Communication in Human Resources


Sheila Trammel attended Louisiana Tech University receiving a bachelor’s degree in business and a masters degree in industrial and organizational psychology. Jumpstarting her career in 1990, Trammel began in Human Resources but did not land her dream job until 2005. She was hired on at Louisiana Tech as the HR Director and has been successfully working in this position for 12 years.


A Day as a Human Resources Director


Trammel said being an HR Director keeps her constantly busy. She handles planning and administering personnel policies, discipline issues, and employee training. On top of this, she is the supervisor of 7 employees who work with benefits administration, payroll processing, new hire and retire paperwork, worker’s compensation, etc. “Having your own tasks plus being sure that employees are adhering to their own tasks can be a big responsibility.” Trammel stressed.


Communication with Co-Workers


“Communication is extremely important. It is a key essential to doing any job in HR.”, according to Trammel. Working in her office, she does more oral communication than any other type when it comes to being the supervisor for her subordinates. Most of her work is written, but communicating in meetings with others is critical.


As far as collaborating with employees, Trammel does mostly all written communication on her own. Being an HR director, she deals with highly confidential matters and is not at liberty to discuss with others.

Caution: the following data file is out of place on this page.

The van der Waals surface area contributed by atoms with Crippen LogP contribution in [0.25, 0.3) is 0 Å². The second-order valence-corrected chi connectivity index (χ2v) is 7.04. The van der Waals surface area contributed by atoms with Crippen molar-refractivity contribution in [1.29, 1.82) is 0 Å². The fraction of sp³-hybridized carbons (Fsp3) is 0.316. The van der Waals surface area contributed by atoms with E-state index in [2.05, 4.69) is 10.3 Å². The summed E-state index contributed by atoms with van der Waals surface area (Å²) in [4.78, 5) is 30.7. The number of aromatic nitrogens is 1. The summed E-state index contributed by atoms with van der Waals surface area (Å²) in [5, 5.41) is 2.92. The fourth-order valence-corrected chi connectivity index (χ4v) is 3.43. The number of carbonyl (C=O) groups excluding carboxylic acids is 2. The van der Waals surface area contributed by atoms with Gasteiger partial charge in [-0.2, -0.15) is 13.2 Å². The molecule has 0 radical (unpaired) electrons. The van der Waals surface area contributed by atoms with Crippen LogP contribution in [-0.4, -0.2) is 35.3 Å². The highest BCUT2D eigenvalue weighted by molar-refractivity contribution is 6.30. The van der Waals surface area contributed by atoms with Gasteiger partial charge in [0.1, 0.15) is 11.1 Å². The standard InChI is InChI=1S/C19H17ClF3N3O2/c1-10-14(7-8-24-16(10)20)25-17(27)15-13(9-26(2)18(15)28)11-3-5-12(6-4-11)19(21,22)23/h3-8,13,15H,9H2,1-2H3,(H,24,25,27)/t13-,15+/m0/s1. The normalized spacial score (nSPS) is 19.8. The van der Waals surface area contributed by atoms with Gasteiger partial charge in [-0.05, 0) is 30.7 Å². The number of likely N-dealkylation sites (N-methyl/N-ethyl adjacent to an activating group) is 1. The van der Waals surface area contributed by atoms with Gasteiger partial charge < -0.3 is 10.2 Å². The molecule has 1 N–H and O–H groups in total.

Written Communication on the Job


The written work Human Resources employees do are being viewed by almost everyone in the organization. Writing as an HR Director takes up more than 50% of Trammel’s time during office hours. To be able to finish her work on time, Mrs. Trammel usually closes her door and will not take calls during the day to get through all the paperwork her job demands. As an HR Director, the written communication she is doing pertains to a lot of legal entities. Therefore, they require high attention to detail as well as accuracy in the facts she is stating. Not being allowed to have someone look over your work can be difficult, but Trammel explains, “I proofread all my communication as well as use spelling and grammar check on the computer. I may can have someone else look over my correspondences to see if they spot any corrections or additions depending on the confidentiality level.”


Importance of All Communication in Human Resources


Human Resources Directors must use every type of communication, but Trammel described the most important type of communication is listening. She went on to explain, “You have to be able to listen to all sides of an issue and allow employees to express their concerns, without interrupting them.” You could be talking with someone in a lower level positon or even someone holding a higher-level position, so communicating correctly and effectively with them will only make your job easier and you more successful.


Advice on Communication Before Entering an HR Position


Communicating in every way is essential for most jobs, but is a key responsibility for a human resources job. As an HR Director, Mrs. Trammel said, “Legal requirements have to be documented and maintained. Should you be required to go to court for any reason, documents can be subpoenaed, therefore, they need to be in order and correct.” Taking technical writing courses in college should be required by anyone in a business major. As Sheila Trammel said, “The more experience you have, the better.”


Morgan Baldwin, guest blogger







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